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A cave or cavern is a natural underground space large enough for a human to enter. The term applies to
natural cavities some part of which is in total darkness. The word cave also includes smaller spaces like
rock shelters, sea caves, and grottos.
Speleology is the science of exploration and study of all aspects of caves and the environment which
surrounds the caves. Exploring a cave for recreation or science may be called caving, potholing, or, in
Canada and the United States, spelunking
Types and formation
The formation and development of caves is known as speleogenesis. Caves are formed by various
geologic processes. These may involve a combination of chemical processes, erosion from water,
tectonic forces, microorganisms, pressure, atmospheric influences, and even digging.
Most caves are formed in limestone by dissolution.
Solutional Caves
Solutional caves are the most frequently occurring caves and such caves form in rock that is soluble,
such as limestone, but can also form in other rocks, including chalk, dolomite, marble, salt, and gypsum.
Rock is dissolved by natural acid in groundwater that seeps through bedding-planes, faults, joints and so
on. Over geological epochs cracks expand to become caves or cave systems.
The largest and most abundant solutional caves are located in limestone. Limestone dissolves under the
action of rainwater and groundwater charged with H2CO3 (carbonic acid) and naturally occurring organic
acids. The dissolution process produces a distinctive landform known as karst, characterized by sinkholes,
and underground drainage. Limestone caves are often adorned with calcium carbonate formations
produced through slow precipitation. These include flowstones, stalactites, stalagmites, helictites, soda
straws and columns. These secondary mineral deposits in caves are called speleothems.
The portions of a solutional cave that are below the water table or the local level of the groundwater will
be flooded.[1]
The world's most spectacularly decorated cave is generally regarded to be Lechuguilla Cave in New
Mexico. Lechuguilla and nearby Carlsbad Cavern are now believed to be examples of another type of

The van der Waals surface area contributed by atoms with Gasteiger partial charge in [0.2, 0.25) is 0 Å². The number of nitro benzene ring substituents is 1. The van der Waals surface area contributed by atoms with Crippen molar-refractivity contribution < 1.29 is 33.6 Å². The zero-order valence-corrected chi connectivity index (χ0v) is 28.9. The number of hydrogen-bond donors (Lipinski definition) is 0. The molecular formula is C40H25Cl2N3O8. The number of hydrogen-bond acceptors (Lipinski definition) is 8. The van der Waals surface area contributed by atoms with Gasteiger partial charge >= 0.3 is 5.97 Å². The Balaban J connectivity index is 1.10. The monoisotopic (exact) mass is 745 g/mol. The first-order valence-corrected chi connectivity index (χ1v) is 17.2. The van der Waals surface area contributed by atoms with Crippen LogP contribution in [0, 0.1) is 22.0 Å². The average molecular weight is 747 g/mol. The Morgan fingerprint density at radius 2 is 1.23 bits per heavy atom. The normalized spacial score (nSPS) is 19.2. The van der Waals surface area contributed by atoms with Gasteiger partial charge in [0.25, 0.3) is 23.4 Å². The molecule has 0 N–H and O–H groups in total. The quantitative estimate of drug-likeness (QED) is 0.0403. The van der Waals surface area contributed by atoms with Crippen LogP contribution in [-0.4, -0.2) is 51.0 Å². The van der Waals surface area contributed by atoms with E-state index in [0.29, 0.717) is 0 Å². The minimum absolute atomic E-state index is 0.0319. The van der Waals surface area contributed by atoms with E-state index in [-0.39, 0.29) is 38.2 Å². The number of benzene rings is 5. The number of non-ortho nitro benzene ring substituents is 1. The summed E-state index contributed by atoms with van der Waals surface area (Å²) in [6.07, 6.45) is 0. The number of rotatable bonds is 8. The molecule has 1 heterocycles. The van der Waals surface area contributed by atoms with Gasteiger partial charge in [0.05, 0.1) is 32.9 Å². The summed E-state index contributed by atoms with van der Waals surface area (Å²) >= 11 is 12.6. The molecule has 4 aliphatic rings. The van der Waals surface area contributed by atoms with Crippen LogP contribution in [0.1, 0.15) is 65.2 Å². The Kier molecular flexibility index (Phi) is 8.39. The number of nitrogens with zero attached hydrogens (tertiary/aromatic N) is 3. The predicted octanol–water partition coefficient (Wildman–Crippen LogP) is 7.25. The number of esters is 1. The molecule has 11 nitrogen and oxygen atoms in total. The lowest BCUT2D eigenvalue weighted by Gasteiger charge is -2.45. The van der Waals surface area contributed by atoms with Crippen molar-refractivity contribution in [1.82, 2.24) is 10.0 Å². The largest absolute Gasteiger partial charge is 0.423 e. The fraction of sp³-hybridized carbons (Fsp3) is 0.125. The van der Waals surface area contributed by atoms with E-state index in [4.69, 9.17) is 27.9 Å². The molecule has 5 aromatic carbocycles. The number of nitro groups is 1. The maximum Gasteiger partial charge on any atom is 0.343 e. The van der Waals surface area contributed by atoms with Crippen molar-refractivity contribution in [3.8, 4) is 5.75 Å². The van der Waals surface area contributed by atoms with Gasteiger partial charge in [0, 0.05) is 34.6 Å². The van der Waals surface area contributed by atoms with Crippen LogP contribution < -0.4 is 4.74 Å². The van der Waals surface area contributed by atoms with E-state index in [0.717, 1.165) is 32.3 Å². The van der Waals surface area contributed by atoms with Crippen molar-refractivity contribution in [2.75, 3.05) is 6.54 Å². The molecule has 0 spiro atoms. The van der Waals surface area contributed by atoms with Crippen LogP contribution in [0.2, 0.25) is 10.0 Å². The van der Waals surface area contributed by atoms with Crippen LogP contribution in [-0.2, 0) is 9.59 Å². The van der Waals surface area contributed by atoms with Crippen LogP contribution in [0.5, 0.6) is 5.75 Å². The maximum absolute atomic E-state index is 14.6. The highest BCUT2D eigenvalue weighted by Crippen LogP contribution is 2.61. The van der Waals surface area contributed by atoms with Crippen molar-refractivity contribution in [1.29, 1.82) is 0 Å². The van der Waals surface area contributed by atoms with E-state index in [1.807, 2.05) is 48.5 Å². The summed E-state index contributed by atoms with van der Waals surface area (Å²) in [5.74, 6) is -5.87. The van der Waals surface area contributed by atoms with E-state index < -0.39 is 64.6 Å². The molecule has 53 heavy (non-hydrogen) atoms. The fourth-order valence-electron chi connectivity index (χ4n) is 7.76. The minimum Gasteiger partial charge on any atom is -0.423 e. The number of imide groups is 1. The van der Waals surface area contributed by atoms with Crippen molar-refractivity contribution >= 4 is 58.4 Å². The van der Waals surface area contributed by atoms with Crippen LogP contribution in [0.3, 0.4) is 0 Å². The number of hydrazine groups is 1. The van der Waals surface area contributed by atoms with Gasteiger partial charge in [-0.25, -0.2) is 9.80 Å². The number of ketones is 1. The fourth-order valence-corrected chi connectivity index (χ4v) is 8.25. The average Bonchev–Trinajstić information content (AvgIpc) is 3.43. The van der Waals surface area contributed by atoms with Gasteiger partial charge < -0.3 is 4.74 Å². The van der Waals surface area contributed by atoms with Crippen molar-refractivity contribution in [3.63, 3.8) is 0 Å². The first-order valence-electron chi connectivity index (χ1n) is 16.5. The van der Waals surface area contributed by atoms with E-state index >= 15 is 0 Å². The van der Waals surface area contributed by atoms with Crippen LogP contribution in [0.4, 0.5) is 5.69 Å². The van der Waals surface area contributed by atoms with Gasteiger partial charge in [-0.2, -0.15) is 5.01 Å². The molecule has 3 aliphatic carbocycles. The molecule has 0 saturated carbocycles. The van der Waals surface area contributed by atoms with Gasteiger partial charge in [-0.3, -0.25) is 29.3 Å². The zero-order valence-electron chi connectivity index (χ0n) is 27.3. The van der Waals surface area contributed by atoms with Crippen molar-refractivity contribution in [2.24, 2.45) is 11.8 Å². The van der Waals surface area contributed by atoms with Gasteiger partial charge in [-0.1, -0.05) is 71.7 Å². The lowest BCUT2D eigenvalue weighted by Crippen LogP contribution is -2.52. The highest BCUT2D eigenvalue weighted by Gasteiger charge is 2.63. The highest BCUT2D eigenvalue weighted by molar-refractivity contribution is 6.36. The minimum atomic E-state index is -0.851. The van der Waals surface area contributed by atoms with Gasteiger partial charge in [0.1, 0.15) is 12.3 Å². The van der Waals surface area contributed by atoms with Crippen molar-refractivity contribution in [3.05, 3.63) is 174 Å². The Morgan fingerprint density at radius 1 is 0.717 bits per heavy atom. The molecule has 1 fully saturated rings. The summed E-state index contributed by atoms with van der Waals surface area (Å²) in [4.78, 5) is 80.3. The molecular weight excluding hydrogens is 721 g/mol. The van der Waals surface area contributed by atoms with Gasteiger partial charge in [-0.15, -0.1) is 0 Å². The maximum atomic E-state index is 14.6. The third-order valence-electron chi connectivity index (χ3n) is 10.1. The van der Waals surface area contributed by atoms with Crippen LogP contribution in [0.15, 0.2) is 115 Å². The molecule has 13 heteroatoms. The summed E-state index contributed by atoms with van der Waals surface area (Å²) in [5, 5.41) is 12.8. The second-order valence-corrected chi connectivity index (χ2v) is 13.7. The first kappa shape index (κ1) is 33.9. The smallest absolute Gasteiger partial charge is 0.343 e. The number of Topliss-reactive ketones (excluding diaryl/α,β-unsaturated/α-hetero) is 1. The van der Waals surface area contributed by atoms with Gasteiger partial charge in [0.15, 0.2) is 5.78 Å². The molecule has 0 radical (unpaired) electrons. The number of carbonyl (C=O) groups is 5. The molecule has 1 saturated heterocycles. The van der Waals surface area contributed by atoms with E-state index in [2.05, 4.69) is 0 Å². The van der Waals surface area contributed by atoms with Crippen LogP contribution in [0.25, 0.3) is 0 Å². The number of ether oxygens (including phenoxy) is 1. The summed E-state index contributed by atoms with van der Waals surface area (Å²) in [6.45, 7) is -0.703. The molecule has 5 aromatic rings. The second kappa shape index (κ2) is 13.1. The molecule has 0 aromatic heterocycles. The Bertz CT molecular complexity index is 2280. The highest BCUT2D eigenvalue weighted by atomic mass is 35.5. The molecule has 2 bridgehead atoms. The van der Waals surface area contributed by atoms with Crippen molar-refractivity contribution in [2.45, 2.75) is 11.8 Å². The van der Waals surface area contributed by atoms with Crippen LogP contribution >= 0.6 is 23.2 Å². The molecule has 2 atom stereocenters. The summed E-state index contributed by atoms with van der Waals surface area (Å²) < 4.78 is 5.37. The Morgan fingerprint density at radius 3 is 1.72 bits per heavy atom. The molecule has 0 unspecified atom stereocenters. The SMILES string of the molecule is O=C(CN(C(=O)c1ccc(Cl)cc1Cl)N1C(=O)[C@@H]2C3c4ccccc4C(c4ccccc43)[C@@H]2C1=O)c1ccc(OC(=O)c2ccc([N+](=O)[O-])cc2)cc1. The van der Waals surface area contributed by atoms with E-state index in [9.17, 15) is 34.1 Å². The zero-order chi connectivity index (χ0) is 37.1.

solutional cave. They were formed by H2S (hydrogen sulfide) gas rising from below, where reservoirs of
oil give off sulfurous fumes. This gas mixes with ground water and forms H 2SO4 (sulfuric acid). The acid
then dissolves the limestone from below, rather than from above, by acidic water percolating from the
Primary Caves
Some caves are formed at the same time as the surrounding rock. These are sometimes called primary
Lava tubes are formed through volcanic activity and are the most common 'primary' caves. The lava flows
downhill and the surface cools and solidifies. The hotter lava continues to flow under that crust, and if
most of the liquid lava beneath the crust flows out, a hollow tube remains, thus forming a cavity.
Examples of such caves can be found on the Canary Islands, Hawaii, and many other places. Kazumura
Cave near Hilo is a remarkably long and deep lava tube; it is 65.6 km long (40.8 mi).
Lava caves, include but are not limited to lava tubes. Other caves formed through volcanic activity include
rift caves, lava mold caves, open vertical volcanic conduits, and inflationary caves.
Sea cave or littoral cave
Sea caves are found along coasts around the world. A special case is littoral caves, which are formed by
wave action in zones of weakness in sea cliffs. Often these weaknesses are faults, but they may also be
dykes or bedding-plane contacts. Some wave-cut caves are now above sea level because of later uplift.
Elsewhere, in places such as Thailand's Phang Nga Bay, solutional caves have been flooded by the sea
and are now subject to littoral erosion. Sea caves are generally around 5 to 50 metres (16 to 160 ft) in
length but may exceed 300 metres (980 ft).
Corrasional cave or erosional cave